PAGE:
The Syrian government is violating personal property rights in the town of Abbadeh, in the East Ghouta suburbs of Damascus, despite the fact that the town has been under government control since 2013 and is virtually empty of inhabitants.
This security crackdown and land appropriation in the town may be due to the fact that some opposition faction leaders in East Ghouta hailed from Abbadeh, part of the Nashabiyeh administrative district of Douma, the area’s largest city. Hundreds of men from the town were killed in battles against government forces.
Earlier this year, government forces took over some homes in the town which belonged to residents forcibly exiled to northern Syria. They converted the buildings to housing for families of officers. Other homes were taken as military headquarters, vacation homes and offices, according to reliable sources in the town.
The takeover was not carried out haphazardly. The town’s municipal council formed a committee to divide up the houses according to the political status of their owners. Homes of the forcibly displaced owners were marked using two colours: Blue paint to mark homes of residents who had fled to northern Syria and Turkey, as well as for those who had defected from the army, police and government employment; and red for the homes of those who had sought refuge in Lebanon and Jordan and were not wanted by security forces.
In accordance with the committee’s work, and in compliance with directives from the security services, municipal officials and the local Baath Party section asked residents of blue-marked houses, most of whom are tenants or relatives of displaced owners, to leave. Meanwhile, government officers, and some soldiers carrying out their military service near the town, have moved into the blue houses.
According to sources active in the documentation process who spoke to The Syria Report, about 1,250 out of the original 8,000 residents from before 2011, have returned to Abbadeh. Some 1,450 families are estimated to have been displaced to northern Syria, while 300 found their way outside the country.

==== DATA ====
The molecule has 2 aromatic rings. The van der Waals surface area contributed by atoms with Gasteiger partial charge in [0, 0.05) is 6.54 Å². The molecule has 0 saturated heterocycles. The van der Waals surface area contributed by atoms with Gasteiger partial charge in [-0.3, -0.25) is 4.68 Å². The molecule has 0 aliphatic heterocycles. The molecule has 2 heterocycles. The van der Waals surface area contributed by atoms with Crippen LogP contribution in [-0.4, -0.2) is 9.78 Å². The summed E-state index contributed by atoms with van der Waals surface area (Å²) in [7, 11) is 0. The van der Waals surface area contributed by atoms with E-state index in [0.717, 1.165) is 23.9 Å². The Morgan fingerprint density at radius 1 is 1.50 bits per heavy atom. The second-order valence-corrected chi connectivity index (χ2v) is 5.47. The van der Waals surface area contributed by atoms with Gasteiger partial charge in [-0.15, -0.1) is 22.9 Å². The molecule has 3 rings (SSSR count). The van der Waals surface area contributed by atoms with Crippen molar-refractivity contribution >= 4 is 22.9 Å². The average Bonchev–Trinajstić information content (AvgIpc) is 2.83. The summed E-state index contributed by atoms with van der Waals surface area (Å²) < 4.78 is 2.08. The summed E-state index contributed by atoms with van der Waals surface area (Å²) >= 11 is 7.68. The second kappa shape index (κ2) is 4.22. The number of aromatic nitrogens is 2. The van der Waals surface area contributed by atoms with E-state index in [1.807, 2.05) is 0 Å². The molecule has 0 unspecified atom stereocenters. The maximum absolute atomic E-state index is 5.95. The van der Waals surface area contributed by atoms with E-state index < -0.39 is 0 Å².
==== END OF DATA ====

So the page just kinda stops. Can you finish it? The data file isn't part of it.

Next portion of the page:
The Abbadeh municipality last year announced that in order to remove building encroachments into the streets it would implement Law No. 10 for 2018 within the old zoning plans for the town. The municipality did not clarify exactly how it would apply the law to the zoning plan, which has not been implemented or amended for 40 years. The municipality has built a number of streets in the town in accordance with the old zoning plan, which led to partial damage and total destruction of more than 200 homes.
The Syrian regime forces retook control of Abbadeh in July 2013, but did not allow residents of the town to return to their homes until mid-2018, months after it had seized control of all of East Ghouta. The few residents who did return found their homes and other properties looted to the extent that returnees had to place nylon coverings over their missing windows and doors. Few public services remained in place, with electrical and water networks down, and the sewage system non-operational.
In 2013, regime forces levelled houses located on the relatively high Tell Gharifa hill, blew up homes belonging to prominent opposition figures in the town, and burned hundreds of other houses.
Despite Abbadeh’s small size, the town contains five checkpoints and is surrounded by military barracks. Residents of the town live under an intense security presence, preventing them from communicating with relatives who fled and now live in opposition-held areas of northern Syria. Hundreds of men from Abbadeh still fight within the ranks of the opposition.